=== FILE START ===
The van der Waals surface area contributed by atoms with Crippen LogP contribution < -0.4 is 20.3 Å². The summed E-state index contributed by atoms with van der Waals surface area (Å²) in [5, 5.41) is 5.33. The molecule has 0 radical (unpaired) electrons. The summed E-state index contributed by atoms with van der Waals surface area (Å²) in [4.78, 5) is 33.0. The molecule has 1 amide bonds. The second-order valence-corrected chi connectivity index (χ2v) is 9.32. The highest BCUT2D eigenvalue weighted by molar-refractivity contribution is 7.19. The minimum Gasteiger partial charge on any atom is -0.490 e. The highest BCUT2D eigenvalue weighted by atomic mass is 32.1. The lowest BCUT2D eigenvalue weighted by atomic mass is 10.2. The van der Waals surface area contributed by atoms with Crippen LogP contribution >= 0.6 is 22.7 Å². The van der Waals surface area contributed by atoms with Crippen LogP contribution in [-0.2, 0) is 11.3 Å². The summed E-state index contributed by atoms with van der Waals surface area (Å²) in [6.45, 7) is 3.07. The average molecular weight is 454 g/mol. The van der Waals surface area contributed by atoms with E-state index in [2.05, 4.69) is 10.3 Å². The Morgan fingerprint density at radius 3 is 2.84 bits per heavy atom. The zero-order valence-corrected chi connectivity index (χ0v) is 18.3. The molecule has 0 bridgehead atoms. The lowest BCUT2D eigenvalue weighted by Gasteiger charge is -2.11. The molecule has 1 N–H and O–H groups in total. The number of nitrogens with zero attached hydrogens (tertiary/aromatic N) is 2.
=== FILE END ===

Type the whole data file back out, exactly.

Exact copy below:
The van der Waals surface area contributed by atoms with Crippen LogP contribution < -0.4 is 20.3 Å². The summed E-state index contributed by atoms with van der Waals surface area (Å²) in [5, 5.41) is 5.33. The molecule has 0 radical (unpaired) electrons. The summed E-state index contributed by atoms with van der Waals surface area (Å²) in [4.78, 5) is 33.0. The molecule has 1 amide bonds. The second-order valence-corrected chi connectivity index (χ2v) is 9.32. The highest BCUT2D eigenvalue weighted by molar-refractivity contribution is 7.19. The minimum Gasteiger partial charge on any atom is -0.490 e. The highest BCUT2D eigenvalue weighted by atomic mass is 32.1. The lowest BCUT2D eigenvalue weighted by atomic mass is 10.2. The van der Waals surface area contributed by atoms with Crippen LogP contribution >= 0.6 is 22.7 Å². The van der Waals surface area contributed by atoms with Crippen LogP contribution in [-0.2, 0) is 11.3 Å². The summed E-state index contributed by atoms with van der Waals surface area (Å²) in [6.45, 7) is 3.07. The average molecular weight is 454 g/mol. The van der Waals surface area contributed by atoms with E-state index in [2.05, 4.69) is 10.3 Å². The Morgan fingerprint density at radius 3 is 2.84 bits per heavy atom. The zero-order valence-corrected chi connectivity index (χ0v) is 18.3. The molecule has 0 bridgehead atoms. The lowest BCUT2D eigenvalue weighted by Gasteiger charge is -2.11. The molecule has 1 N–H and O–H groups in total. The number of nitrogens with zero attached hydrogens (tertiary/aromatic N) is 2.